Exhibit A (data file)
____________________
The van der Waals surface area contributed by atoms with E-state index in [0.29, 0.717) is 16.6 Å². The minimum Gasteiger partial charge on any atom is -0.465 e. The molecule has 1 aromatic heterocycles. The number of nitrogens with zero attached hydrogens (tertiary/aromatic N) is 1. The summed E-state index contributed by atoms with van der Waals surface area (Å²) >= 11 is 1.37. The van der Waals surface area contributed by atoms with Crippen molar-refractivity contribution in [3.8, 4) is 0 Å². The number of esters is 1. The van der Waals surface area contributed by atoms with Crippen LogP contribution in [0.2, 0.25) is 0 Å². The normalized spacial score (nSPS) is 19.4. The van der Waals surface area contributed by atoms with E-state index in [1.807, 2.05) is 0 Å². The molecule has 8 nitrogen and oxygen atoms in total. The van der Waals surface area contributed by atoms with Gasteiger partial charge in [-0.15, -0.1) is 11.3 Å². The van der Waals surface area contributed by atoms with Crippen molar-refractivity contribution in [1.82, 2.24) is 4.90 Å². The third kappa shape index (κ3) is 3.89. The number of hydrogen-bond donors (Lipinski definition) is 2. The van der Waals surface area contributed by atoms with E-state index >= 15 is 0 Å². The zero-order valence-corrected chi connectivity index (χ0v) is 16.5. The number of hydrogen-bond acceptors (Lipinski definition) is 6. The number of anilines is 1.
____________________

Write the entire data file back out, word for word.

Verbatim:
The van der Waals surface area contributed by atoms with E-state index in [0.29, 0.717) is 16.6 Å². The minimum Gasteiger partial charge on any atom is -0.465 e. The molecule has 1 aromatic heterocycles. The number of nitrogens with zero attached hydrogens (tertiary/aromatic N) is 1. The summed E-state index contributed by atoms with van der Waals surface area (Å²) >= 11 is 1.37. The van der Waals surface area contributed by atoms with Crippen molar-refractivity contribution in [3.8, 4) is 0 Å². The number of esters is 1. The van der Waals surface area contributed by atoms with Crippen LogP contribution in [0.2, 0.25) is 0 Å². The normalized spacial score (nSPS) is 19.4. The van der Waals surface area contributed by atoms with E-state index in [1.807, 2.05) is 0 Å². The molecule has 8 nitrogen and oxygen atoms in total. The van der Waals surface area contributed by atoms with Gasteiger partial charge in [-0.15, -0.1) is 11.3 Å². The van der Waals surface area contributed by atoms with Crippen molar-refractivity contribution in [1.82, 2.24) is 4.90 Å². The third kappa shape index (κ3) is 3.89. The number of hydrogen-bond donors (Lipinski definition) is 2. The van der Waals surface area contributed by atoms with E-state index >= 15 is 0 Å². The zero-order valence-corrected chi connectivity index (χ0v) is 16.5. The number of hydrogen-bond acceptors (Lipinski definition) is 6. The number of anilines is 1.